The Limits of Regulation: A Case Study of Virtual and Intangible Harm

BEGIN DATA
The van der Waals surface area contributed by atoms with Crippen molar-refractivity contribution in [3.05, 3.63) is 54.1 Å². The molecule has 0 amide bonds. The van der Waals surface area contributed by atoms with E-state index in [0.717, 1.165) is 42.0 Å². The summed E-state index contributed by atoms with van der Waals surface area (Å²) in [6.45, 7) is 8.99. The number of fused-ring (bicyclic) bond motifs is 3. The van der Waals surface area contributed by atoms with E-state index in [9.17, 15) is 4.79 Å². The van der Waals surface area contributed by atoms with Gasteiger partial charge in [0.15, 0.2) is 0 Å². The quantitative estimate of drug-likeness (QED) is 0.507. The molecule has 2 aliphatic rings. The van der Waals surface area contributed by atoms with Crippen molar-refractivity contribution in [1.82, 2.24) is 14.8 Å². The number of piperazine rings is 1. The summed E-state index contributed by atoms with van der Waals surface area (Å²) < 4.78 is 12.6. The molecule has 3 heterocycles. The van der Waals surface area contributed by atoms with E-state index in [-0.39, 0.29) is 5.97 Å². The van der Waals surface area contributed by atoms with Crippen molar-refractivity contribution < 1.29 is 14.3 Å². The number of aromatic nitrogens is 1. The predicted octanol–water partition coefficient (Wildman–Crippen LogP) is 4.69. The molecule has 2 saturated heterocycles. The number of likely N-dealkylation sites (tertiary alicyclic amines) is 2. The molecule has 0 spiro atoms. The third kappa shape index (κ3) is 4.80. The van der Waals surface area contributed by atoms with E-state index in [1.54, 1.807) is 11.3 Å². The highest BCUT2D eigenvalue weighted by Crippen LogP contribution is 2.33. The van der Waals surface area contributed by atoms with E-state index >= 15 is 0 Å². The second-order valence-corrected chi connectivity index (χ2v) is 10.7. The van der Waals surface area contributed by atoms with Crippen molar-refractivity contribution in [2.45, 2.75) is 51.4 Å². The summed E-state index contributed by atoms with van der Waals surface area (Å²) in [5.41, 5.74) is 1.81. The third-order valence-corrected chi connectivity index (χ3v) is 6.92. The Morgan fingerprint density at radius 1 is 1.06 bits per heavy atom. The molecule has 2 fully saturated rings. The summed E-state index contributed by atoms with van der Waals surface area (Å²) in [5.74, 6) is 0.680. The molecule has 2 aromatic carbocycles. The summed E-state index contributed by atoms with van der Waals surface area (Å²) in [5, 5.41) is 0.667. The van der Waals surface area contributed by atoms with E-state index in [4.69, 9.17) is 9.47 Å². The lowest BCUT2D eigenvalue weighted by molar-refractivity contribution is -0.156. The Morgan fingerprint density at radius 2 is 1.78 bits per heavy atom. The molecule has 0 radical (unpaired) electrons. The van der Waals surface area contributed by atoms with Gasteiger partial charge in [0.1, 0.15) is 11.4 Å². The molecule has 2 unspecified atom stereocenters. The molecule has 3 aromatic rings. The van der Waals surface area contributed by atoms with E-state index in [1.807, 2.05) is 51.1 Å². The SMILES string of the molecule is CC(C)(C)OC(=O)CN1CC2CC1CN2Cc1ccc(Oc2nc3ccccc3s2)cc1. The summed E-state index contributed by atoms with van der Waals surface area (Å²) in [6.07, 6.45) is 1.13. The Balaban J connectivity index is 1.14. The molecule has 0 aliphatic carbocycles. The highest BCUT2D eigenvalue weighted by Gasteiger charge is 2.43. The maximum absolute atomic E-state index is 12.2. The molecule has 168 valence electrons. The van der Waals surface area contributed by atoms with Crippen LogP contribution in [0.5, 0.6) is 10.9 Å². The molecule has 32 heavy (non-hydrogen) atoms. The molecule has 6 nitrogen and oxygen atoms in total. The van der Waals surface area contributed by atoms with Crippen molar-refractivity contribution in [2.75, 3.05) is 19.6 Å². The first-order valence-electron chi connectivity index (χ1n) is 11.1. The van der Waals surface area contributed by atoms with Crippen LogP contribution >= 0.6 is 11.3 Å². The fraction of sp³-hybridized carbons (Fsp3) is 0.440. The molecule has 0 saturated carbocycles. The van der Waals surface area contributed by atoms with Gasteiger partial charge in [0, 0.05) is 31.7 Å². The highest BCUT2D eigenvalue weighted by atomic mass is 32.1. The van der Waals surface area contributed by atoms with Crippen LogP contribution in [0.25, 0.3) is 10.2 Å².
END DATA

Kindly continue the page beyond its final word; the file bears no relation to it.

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This dissertation deals with the limits of regulation through the analysis of virtual and intangible harm and the capacity of regulation to prevent or at least reduce such harm. The case study at hand is the potential harm to childrens imaginative development in virtual worlds. A comparison is drawn from the regulation of online advertising to children in Canada and the US. Based on a review of the literature in chapter 1, it is suggested that there are serious and long-term consequences to an underdeveloped imagination, including pathological phenomenon and lack of imaginative ability. As with other harms to children, the situation seems to call for regulation. However, the harm posed to children's imagination by virtual worlds use is challenging in two ways: it is virtual and intangible. Chapter 2 deals with regulation as a field to provide the framework to deal with the said harm. Due to its virtual character, regulation in its traditional form, reviewed in chapter 3, is unsuitable to address this harm. Technology regulation reviewed in chapter 4 is unsuitable to address this harm as it is intangible. As this harm involves speech thus dealing with constitutional implications, the 5 chapter reviews this aspect in Canada and the USA. The 6 chapter then argues that there are similar characteristics between the presumed harm to childrens imagination and the harm resulting from marketing to children online. In fact, the literature argues that they are two sides of the same coin. Chapter 6 examines the regulation of online marketing to children in Canada and United States and concludes that the experience of regulating advertising to children is mainly unhelpful because it does not address virtual and intangible risks in an efficient manner. Chapter 7 summarizes the findings of the previous chapters and analyzes the limits of regulation in light of the case study at hand. The dissertation concludes with a discussion of parental regulation, followed by a suggested future research.